In 2009, the Nigerian government finally captured and killed Mohammed Yusuf. However, Boko Haram’s 2010 virulent re-emergence underscored the inability of the government to completely defeat its insurgents and their ideology.[3] The group continued to grow stronger and more radical under its new ringleader, Abubakar Shekau. It has since expanded its base of support and network, swearing allegiance to the Islamic State in early 2015. Boko Haram is able to sustain its prestige through engaging in criminal activities such as bank robberies, ransoms, territory grabs, and allegedly stealing crude oil. It also receives income and weaponry from black markets and various benefactors.[4] With Boko Haram’s ‘do or die’ conscription tactics coupled with its well-armed and well-equipped factions in the North and South, it has become a force to be reckoned with militarily. Its savagery has gained international relevance as the group defies economic, political, and human security through challenging the authority of the Nigerian government with a barrage of suicide attacks, raidings, kidnappings and abductions, bombings, and merciless slaughterings. As a consequence, Boko Haram’s insurgency has triggered a humanitarian disaster.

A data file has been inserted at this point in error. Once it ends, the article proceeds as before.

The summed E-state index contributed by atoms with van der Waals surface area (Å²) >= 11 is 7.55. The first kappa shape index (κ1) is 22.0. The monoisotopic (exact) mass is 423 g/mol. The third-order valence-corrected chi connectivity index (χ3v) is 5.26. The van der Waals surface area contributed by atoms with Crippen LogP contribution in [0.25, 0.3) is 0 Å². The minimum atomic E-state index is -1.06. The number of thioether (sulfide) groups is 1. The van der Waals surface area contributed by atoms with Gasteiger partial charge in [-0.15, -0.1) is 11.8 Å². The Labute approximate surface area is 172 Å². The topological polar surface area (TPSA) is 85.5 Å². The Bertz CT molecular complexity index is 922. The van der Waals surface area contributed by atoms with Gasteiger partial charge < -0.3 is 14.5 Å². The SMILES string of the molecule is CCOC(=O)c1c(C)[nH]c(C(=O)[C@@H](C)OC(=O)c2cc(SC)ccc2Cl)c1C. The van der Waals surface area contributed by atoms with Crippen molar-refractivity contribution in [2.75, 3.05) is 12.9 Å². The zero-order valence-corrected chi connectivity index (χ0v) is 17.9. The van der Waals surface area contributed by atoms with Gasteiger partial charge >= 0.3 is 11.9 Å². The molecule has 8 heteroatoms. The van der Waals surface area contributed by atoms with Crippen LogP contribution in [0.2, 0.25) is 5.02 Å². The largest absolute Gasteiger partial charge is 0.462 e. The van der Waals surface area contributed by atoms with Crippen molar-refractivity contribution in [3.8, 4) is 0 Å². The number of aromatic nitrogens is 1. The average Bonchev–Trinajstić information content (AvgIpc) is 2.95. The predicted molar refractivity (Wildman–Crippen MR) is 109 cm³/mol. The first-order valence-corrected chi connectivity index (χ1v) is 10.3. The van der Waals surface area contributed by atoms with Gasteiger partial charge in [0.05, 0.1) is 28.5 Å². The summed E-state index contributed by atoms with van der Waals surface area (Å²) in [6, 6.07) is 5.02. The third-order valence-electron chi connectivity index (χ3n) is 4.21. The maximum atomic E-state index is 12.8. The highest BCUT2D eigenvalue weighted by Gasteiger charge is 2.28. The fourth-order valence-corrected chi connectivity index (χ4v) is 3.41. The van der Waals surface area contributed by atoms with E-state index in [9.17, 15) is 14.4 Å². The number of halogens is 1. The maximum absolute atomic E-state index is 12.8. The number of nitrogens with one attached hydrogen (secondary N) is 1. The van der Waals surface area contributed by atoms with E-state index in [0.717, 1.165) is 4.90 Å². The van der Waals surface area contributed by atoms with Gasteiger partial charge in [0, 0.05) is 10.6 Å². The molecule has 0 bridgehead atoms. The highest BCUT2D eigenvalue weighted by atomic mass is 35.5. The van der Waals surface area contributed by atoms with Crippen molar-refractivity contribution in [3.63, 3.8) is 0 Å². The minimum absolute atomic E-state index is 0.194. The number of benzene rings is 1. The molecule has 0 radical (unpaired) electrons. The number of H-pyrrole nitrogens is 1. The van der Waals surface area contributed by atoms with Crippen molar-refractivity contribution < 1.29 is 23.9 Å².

Since its declaration of a caliphate in August 2014, Boko Haram’s indiscriminate attacks have escalated, which has created an uptick in new refugees and IDPs.[5] Their barbarous attacks and takfiri tactics have significantly contributed to Nigeria’s reputation of having the highest number of IDPs in Africa. As of February 2014, over 3.3 million people have been displaced within its borders; of that figure, 1.5 million are natives of the northern region.[6] As of September 2015, the figure is estimated to have increased to 2.1 million IDPs.[7] Familial clashes and environmental factors aside, the Boko Haram insurrection and the government’s severe crackdown and counter-militancy campaign has left countless civilians - mainly in the Adamawa, Borno, and Yobe states - entangled in violence and destruction.

That being stated, protecting the welfare of the victims of terror-related violence should be the highest priority for the Nigerian government; their situation is a dire humanitarian consequence of the insurgency. To put it in perspective, Boko Haram’s insurgency has resulted in over 14,000 fatalities since 2009; the number of refugees is expected to reach almost 240,000 by 2016.[8] These staggering figures are all the more reason why the government should make serious efforts towards ending Boko Haram’s reign of terror. Undoubtedly, defeating Boko Haram will allow the Nigerian government to diligently focus on alleviating the various issues faced by refugees and IDPs.


Challenges Faced by IDPs and Refugees Fleeing Boko Haram